There's a lot of pressure this time of year....
Whether you celebrate Christmas, Hanukkah, Kwanzaa, or some other holiday, this can be a really challenging season. Not only are you expected to manage multiple extra projects (house decorating, present giving, and family visiting), but also you're supposed to feel happier than ever (as the expectation is it's the most wonderful time of the year). Talk about difficult!
This can lead to a lot of guilt when you don't feel that you're living up to the ideals you have in your head or when you do live up to those standards but feel miserable while doing so and then feel even worse because you're supposed to feel jolly.
As a time coach, I've been thinking a lot about this topic and also testing different strategies to optimize both external organization while maintaining internal peace. Here are my seven best strategies to experience the often-elusive joy of Christmas.
1. Focus on the Good: Whatever you focus on expands so if you're looking for something to be upset about, you'll find it. If once you find it, you keep repeating it over and over in your head, the smallest thing like someone cutting you off on the way to work can ruin your whole day. You can't prevent every inconvenience in your life, but you can choose your response to them. Choose to let go of what's bothering you and practice gratitude for all that is in your life. It's one of the best medicines according to The Neuroscience of Why Gratitude Makes Us Healthier:
"In one study on gratitude, conducted by Robert A. Emmons, Ph.D., at the University of California at Davis and his colleague Mike McCullough at the University of Miami, randomly assigned participants were given one of three tasks. Each week, participants kept a short journal. One group briefly described five things they were grateful for that had occurred in the past week, another five recorded daily hassles from the previous week that displeased them, and the neutral group was asked to list five events or circumstances that affected them, but they were not told whether to focus on the positive or on the negative. Ten weeks later, participants in the gratitude group felt better about their lives as a whole and were a full 25 percent happier than the hassled group. They reported fewer health complaints, and exercised an average of 1.5 hours more."
For those idealists and perfectionists, I'm going to really challenge you to focus on what IS not what is not. For example, get your mind off the fact that one family member couldn't make it home for the holidays and choose to celebrate everyone who is there. You and all your company will really appreciate it.
2. Lower Your Expectations: As I cover extensively in my book in Chapter five on realistic expectations, our feelings about our situation have more to do with what we expected than what actually happened. One of the biggest ways to increase your joy is to decrease what you require of yourself. To illustrate this point, let's run through a couple of different potential expectations.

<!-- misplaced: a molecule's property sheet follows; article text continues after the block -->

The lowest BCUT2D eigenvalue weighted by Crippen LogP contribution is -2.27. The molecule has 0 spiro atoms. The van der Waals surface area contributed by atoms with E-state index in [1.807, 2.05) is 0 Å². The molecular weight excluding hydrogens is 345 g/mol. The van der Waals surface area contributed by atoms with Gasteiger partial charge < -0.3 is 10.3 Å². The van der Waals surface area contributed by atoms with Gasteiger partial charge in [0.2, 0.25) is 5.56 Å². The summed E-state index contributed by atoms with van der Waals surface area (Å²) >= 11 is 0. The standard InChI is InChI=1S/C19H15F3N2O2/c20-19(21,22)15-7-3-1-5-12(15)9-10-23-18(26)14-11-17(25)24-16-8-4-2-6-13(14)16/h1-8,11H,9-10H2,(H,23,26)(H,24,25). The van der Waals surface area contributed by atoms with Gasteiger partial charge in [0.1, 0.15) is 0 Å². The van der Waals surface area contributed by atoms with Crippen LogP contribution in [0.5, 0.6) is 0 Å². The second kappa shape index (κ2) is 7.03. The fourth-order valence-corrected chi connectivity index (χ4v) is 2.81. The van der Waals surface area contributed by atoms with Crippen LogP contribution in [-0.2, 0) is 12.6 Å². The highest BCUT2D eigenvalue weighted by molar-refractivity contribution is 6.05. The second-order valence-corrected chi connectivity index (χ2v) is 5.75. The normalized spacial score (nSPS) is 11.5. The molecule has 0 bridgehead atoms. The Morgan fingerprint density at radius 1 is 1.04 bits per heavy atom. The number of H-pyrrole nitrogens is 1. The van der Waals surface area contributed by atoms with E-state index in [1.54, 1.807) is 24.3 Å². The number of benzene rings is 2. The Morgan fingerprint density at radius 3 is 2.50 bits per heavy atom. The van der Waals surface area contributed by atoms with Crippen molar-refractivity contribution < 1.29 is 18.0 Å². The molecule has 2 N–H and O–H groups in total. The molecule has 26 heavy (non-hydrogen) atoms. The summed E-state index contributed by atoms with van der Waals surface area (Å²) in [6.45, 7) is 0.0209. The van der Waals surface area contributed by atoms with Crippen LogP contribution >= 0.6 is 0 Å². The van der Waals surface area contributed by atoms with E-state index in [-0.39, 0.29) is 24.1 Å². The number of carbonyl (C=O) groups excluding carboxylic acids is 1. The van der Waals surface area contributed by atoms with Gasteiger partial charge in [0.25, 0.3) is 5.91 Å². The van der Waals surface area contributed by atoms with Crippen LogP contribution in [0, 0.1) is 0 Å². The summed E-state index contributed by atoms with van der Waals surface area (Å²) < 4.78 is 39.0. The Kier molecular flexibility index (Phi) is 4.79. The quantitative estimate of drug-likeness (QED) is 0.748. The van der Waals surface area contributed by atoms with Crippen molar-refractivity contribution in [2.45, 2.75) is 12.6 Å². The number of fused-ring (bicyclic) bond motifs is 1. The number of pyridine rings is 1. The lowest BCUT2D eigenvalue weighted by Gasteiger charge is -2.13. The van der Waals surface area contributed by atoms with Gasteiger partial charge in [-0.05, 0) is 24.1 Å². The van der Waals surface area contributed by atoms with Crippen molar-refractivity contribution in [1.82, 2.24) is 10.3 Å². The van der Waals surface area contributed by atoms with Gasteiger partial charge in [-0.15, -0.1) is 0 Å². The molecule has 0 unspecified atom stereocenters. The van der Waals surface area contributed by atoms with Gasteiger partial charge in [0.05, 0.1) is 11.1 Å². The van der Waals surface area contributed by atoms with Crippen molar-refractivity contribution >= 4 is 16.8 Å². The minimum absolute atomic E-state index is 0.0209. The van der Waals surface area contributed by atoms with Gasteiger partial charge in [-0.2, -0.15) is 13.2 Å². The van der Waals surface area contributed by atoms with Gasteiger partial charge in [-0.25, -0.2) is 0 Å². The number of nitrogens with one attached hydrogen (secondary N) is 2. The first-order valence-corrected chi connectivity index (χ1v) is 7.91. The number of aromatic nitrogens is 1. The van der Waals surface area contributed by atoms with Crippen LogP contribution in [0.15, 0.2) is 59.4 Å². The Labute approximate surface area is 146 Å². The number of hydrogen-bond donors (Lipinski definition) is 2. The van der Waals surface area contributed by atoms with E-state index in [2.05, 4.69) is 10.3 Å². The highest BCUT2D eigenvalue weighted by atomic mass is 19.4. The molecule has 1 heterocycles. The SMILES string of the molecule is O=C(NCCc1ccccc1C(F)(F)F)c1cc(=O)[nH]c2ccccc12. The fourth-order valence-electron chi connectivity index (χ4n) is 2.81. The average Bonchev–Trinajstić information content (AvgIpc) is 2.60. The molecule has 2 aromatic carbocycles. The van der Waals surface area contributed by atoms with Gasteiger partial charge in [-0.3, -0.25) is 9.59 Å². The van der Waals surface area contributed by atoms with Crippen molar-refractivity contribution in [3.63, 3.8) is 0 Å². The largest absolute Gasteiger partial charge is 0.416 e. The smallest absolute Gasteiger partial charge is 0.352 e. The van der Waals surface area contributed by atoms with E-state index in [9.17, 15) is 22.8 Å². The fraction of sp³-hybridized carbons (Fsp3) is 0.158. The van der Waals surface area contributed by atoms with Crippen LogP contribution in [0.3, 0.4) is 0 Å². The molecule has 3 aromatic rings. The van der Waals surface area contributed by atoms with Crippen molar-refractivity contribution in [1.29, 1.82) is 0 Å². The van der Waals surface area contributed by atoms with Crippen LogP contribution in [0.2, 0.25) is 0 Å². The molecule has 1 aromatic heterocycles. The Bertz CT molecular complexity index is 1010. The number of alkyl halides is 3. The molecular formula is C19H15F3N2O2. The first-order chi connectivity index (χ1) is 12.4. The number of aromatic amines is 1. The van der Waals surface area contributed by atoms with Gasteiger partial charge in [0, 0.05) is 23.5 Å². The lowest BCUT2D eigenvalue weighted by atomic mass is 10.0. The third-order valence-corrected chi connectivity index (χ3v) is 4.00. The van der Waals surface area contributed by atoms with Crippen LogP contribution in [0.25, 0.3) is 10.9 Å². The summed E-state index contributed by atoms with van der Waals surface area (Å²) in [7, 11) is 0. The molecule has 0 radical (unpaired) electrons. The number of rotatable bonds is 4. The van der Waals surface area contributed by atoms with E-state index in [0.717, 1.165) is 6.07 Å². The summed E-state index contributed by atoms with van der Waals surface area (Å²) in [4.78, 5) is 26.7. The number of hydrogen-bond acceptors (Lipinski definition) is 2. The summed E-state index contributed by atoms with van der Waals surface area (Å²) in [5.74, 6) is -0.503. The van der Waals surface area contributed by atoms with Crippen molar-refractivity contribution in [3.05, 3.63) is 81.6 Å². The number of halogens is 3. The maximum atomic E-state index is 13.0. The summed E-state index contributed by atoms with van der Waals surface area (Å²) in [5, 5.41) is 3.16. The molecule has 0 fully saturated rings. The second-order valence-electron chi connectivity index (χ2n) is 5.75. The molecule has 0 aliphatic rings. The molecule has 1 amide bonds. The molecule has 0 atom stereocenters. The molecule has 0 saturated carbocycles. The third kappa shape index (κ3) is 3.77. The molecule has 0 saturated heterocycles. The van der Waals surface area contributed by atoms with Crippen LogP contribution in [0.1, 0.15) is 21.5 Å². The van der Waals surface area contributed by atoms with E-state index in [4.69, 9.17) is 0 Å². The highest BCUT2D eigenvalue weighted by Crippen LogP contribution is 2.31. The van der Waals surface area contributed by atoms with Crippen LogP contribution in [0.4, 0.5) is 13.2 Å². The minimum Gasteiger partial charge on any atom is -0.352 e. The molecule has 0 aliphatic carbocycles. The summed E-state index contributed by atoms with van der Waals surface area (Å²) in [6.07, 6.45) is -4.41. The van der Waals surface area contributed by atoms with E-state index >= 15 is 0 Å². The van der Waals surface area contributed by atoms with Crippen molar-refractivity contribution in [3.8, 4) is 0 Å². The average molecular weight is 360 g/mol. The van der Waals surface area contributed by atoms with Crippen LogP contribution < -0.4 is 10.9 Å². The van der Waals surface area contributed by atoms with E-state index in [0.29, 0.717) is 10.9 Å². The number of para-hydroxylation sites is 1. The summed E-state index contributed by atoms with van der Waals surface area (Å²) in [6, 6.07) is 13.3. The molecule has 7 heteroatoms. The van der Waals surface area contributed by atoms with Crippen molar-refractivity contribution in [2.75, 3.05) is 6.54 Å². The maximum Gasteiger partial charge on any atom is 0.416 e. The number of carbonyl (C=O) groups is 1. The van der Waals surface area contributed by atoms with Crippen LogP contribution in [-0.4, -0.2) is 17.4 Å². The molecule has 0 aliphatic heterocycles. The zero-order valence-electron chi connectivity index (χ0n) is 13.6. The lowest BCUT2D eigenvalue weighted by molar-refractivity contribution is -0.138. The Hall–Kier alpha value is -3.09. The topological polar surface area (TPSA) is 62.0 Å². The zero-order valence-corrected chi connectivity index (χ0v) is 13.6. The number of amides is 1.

Recipe for Stress: Everything must go perfectly, especially my performance. My home must be perfectly decorated. My meals must be perfectly prepared, preferably from scratch. I must have a card or present for everyone I encounter for the month of December. My entire family must be happy all the time. If everything is not under control, everyone is not happy, and I make even the slightest error or omission, Christmas is a total and utter failure.
Recipe for Joy: I will do the best I can within my ability and capacity of time, money, and energy to make the holidays special for those closest to me. I may or may not be able to do everything I would prefer to do. Other people may or may not approve of my choices or appreciate my efforts. I might burn the rolls or forget to wrap the present for Aunt Sarah or arrive later than I said I would to an event. That's OK. I'm human. The point of the holiday is not to prove how I can rival Martha Stewart. The point is to express and receive love from those who care for me and whom I care for too.
If you need a little extra help with this concept of "letting go," this article on Satisficing could be of assistance. Here's what the researcher who wrote this article has to say:
"Going into a task worried that your contribution may not be enough will actually make you more likely to fail. Or perhaps it may prepare you to succeed, but often at the cost of being utterly stressed, and not enjoying the process itself. What's the point of that?"
3. Forgive Often: Along with being more forgiving and understanding toward yourself, you have a much greater chance of having a peaceful Christmas season if you're also empathetic toward others. Especially if you're hosting the holiday celebrations, this is a high but worthy challenge. This means forgiving your sister if she points out that she thinks your new dress is less than flattering, or your cousin if he arrives an hour late when you repeatedly had reminded everyone that it was important to you to start on time. It means forgiving your mom when she re-folds the napkins in a different way after you already had them how you wanted them and your kids when their screams overshadow the calming music you had carefully chosen.